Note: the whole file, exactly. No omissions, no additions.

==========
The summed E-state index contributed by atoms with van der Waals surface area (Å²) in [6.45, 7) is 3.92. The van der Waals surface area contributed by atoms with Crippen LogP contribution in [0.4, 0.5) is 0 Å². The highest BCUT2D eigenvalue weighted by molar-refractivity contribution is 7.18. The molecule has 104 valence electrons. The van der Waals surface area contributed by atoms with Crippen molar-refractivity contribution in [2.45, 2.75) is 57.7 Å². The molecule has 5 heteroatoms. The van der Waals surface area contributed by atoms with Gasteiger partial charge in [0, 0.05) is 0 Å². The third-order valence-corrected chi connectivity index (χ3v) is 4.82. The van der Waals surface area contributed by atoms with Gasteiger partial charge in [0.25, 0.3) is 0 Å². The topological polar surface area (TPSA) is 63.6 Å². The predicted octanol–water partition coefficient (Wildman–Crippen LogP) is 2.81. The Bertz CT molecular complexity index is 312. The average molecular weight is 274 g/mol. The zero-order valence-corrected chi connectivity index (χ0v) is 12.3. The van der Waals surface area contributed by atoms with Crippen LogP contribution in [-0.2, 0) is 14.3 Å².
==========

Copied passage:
The summed E-state index contributed by atoms with van der Waals surface area (Å²) in [6.45, 7) is 3.92. The van der Waals surface area contributed by atoms with Crippen LogP contribution in [0.4, 0.5) is 0 Å². The highest BCUT2D eigenvalue weighted by molar-refractivity contribution is 7.18. The molecule has 104 valence electrons. The van der Waals surface area contributed by atoms with Crippen molar-refractivity contribution in [2.45, 2.75) is 57.7 Å². The molecule has 5 heteroatoms. The van der Waals surface area contributed by atoms with Gasteiger partial charge in [0, 0.05) is 0 Å². The third-order valence-corrected chi connectivity index (χ3v) is 4.82. The van der Waals surface area contributed by atoms with Gasteiger partial charge in [0.25, 0.3) is 0 Å². The topological polar surface area (TPSA) is 63.6 Å². The predicted octanol–water partition coefficient (Wildman–Crippen LogP) is 2.81. The Bertz CT molecular complexity index is 312. The average molecular weight is 274 g/mol. The zero-order valence-corrected chi connectivity index (χ0v) is 12.3. The van der Waals surface area contributed by atoms with Crippen LogP contribution in [-0.2, 0) is 14.3 Å².